In Ruby you could replicate this behavior by creating the following class:

class Redis
  def initialize
    @lists = {}

  def lpush(name, *items)
    @lists[name] ||= []
    items.each do |item|

Sidekiq is using lpush method to push job to the given queue:

conn.lpush("queue:#{queue}", to_push)


When the call is successful and the job was queued, you receive the jid value as a return value. This id is now unique identification for the job you have just pushed to the queue. The job is now queued and if you have Sidekiq running using the bundle exec sidekiq command, it will pick it up and process it. How the process of picking up a job looks like, I will describe in the paragraph below.

Picking job from the queue

I mentioned above that your job will be picked as soon as you will execute the bundle exec sidekiq command. But what exactly is triggered then? Let's see.

Creating one instance of CLI object

The very first thing that is invoked when the command is executed is Sidekiq::CLI.instance method. The CLI class is including the Singleton module which means that by calling .instance on a class, we ensure that only one instance will be created. You can read more about it on the official documentation:

You can test how the Singleton pattern is working by using this simple snippet:

class Test
  include Singleton

Test.instance == Test.instance # => true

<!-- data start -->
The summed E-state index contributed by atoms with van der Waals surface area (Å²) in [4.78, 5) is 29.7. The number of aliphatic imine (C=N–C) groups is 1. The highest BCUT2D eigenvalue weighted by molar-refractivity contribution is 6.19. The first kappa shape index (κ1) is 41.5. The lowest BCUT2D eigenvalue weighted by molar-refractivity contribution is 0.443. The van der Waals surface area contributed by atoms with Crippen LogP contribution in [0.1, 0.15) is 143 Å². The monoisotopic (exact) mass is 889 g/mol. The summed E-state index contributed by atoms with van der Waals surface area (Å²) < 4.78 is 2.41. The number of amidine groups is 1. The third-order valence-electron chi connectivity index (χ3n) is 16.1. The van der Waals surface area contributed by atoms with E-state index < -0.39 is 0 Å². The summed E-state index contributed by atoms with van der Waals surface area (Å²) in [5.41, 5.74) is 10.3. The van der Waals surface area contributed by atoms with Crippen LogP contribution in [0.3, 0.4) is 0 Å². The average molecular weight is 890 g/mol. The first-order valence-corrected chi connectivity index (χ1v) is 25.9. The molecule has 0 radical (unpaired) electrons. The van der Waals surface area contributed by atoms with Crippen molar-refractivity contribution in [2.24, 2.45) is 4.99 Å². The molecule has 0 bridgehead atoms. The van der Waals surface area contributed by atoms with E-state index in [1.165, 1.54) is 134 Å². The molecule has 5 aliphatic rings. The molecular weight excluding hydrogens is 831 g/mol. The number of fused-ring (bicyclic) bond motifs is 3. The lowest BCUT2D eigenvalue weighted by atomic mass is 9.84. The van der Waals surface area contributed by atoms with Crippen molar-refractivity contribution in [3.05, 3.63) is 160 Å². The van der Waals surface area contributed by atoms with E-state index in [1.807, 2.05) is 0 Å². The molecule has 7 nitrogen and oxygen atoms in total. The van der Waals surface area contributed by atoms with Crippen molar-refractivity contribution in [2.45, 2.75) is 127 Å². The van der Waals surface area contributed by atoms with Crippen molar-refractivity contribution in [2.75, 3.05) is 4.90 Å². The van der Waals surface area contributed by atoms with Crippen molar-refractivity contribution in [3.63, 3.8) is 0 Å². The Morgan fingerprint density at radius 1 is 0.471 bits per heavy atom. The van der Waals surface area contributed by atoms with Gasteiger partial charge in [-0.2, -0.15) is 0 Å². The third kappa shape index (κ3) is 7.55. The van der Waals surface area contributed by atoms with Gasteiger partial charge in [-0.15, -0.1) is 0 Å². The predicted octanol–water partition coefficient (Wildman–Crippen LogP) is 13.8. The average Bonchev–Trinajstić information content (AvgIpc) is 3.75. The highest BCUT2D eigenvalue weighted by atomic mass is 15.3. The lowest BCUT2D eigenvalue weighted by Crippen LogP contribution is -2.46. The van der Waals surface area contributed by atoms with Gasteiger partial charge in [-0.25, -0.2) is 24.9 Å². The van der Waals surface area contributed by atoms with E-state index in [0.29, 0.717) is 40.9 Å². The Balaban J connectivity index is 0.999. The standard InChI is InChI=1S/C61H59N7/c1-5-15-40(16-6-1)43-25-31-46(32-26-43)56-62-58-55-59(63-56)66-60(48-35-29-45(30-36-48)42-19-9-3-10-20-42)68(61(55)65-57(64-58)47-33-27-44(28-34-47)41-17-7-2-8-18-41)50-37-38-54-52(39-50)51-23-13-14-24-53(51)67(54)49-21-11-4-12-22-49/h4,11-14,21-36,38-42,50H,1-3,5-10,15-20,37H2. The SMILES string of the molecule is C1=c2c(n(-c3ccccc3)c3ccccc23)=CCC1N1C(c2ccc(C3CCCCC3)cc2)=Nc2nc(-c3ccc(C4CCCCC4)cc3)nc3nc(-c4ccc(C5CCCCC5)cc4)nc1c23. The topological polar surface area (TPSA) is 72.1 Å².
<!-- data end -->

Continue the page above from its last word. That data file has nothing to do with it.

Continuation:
it means that even if you call bundle exec sidekiq twice in separated shell windows, the CLI instance will be the same.

Parsing the CLI

The second thing that Sidekiq is doing after executing the start up command is parsing. There are two steps of parsing executed one by one:

Options assignment

Options passed to bundle exec sidekiq command are parsed and assigned. So if you are passing config file as -C config/sidekiq.yml it will be detected and the config file location will be assigned for the future usage. If the file passed as a config won't be available, an error will be raised.

Default options are set as well if you don't provide the values when starting the Sidekiq. The default options set include concurrency and queues list.

Logger assignment

The logger is set on a debug level if the verbose option is specified. You can achieve this by calling the start up command either with -v flag or --verbose.